Dogs are a lot of things to a lot of people. They can be friendly, aggressive, loving, annoying, funny, loyal, and so much more. But one thing they are to almost anybody is a constant source of entertainment, and even intrigue.
One of the most confusing (and hilarious) habits of dogs is their obsessive tail chasing. It seems like the definition of a fool’s errand (what do they expect to do with it even if they could catch it?). But is it really such a pointless endeavor? Could there be a purpose to this behavior that we simply don’t know about?
As it turns out, there are a number of very rational theories on dogs’ tail chasing behavior. Some of them are obvious and others not so much. And while tail chasing might seem like some kind of compulsive disorder among dogs, after you read this article, you might find that the practice actually makes a lot of sense, especially given dogs’ evolutionary path to where they are today.
Before we go into detail about why dogs chase their tails, it should be noted that this is totally normal behavior and there’s likely nothing wrong with your pet if you’ve noticed them doing it. There’s a good chance that they just need to be taken on more walks or otherwise given more opportunities for exercise. Worst case scenario is that they may have a medical issue (such as allergies or parasites), but even that’s somewhat common and is usually quite treatable.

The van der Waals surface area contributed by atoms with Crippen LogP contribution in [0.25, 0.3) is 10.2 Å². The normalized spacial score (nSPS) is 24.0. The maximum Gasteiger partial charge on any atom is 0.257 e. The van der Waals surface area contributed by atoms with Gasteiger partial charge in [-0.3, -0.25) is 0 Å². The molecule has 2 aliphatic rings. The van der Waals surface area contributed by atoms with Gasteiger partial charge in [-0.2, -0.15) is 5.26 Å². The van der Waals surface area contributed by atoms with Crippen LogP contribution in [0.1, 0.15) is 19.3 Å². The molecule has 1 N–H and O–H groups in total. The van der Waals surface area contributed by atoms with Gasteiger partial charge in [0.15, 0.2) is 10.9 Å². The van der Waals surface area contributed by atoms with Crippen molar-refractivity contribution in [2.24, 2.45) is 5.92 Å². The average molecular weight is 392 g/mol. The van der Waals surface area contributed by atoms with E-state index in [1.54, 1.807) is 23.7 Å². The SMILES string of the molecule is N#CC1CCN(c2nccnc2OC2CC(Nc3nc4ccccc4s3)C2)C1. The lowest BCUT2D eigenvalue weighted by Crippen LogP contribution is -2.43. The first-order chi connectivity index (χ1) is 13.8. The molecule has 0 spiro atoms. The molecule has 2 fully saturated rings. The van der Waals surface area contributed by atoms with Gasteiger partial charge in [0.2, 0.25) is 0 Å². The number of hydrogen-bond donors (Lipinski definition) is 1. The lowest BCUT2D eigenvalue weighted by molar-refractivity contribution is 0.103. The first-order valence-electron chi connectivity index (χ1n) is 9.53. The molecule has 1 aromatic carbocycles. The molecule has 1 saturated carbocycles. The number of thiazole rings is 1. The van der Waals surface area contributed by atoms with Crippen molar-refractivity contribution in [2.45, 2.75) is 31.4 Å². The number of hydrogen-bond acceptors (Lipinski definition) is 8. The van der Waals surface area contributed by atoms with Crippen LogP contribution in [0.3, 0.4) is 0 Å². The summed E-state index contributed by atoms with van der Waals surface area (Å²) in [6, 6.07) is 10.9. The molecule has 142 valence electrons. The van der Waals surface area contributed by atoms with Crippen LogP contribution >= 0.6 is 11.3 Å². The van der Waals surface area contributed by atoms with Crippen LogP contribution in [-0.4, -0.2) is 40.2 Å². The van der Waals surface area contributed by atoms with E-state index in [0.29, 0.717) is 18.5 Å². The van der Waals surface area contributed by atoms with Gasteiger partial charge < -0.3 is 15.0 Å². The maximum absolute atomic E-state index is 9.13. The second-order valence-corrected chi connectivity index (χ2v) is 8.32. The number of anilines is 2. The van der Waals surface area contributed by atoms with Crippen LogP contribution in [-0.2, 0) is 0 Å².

Dogs are distinct from other pets in many different ways. For example, they’re typically a lot more sociable with people than most domesticated cats are. Something that’s considered normal dog behavior would in many cases look totally abnormal when done by other animals.
In this article, we’ll explore some of the different reasons and theories as to why dogs chase their own tails. We’ll also talk about some of the different types of dogs that do this, and how you can tell them apart from the others.
Dogs Have a Lot of Energy
Dogs are, quite obviously, very active animals. Thousands of years of evolution have led to an animal that can run and swim for as long or longer than many humans, and positive reinforcement from their environment has incentivized this behavior’s continued development. Dogs can run faster than the average human, and swim better than many other mammals. But they still have a lot of energy to burn, so they need to keep that energy in check. One way to do that—as silly as it may look—is to run in a circle.
Dogs often expend pent-up energy in seemingly random bursts. These episodes actually have a technical term-Frenetic Random Activity Periods (or FRAPs). Also casually referred to as “zoomies,” FRAPs occur when a dog or cat experiences a sudden burst of energy that causes them to run and move around in quick, short bursts of energy. Although commonly observed, FRAPs aren’t yet totally understood in a scientific sense.